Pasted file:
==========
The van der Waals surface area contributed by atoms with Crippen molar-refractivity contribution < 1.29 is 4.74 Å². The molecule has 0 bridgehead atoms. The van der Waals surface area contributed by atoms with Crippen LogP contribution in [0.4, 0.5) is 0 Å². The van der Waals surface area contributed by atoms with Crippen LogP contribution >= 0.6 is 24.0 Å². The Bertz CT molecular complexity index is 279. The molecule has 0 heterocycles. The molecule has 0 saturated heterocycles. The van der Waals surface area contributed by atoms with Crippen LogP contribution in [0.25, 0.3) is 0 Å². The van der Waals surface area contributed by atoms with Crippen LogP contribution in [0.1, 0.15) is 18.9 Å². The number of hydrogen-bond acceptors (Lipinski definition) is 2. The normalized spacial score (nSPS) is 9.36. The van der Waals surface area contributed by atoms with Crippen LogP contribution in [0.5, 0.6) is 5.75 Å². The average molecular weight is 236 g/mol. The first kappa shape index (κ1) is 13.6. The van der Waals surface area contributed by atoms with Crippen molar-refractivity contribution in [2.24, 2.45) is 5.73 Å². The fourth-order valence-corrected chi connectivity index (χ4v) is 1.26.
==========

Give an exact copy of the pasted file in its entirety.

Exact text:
The van der Waals surface area contributed by atoms with Crippen molar-refractivity contribution < 1.29 is 4.74 Å². The molecule has 0 bridgehead atoms. The van der Waals surface area contributed by atoms with Crippen LogP contribution in [0.4, 0.5) is 0 Å². The van der Waals surface area contributed by atoms with Crippen LogP contribution >= 0.6 is 24.0 Å². The Bertz CT molecular complexity index is 279. The molecule has 0 heterocycles. The molecule has 0 saturated heterocycles. The van der Waals surface area contributed by atoms with Crippen LogP contribution in [0.25, 0.3) is 0 Å². The van der Waals surface area contributed by atoms with Crippen LogP contribution in [0.1, 0.15) is 18.9 Å². The number of hydrogen-bond acceptors (Lipinski definition) is 2. The normalized spacial score (nSPS) is 9.36. The van der Waals surface area contributed by atoms with Crippen LogP contribution in [0.5, 0.6) is 5.75 Å². The average molecular weight is 236 g/mol. The first kappa shape index (κ1) is 13.6. The van der Waals surface area contributed by atoms with Crippen molar-refractivity contribution in [2.24, 2.45) is 5.73 Å². The fourth-order valence-corrected chi connectivity index (χ4v) is 1.26.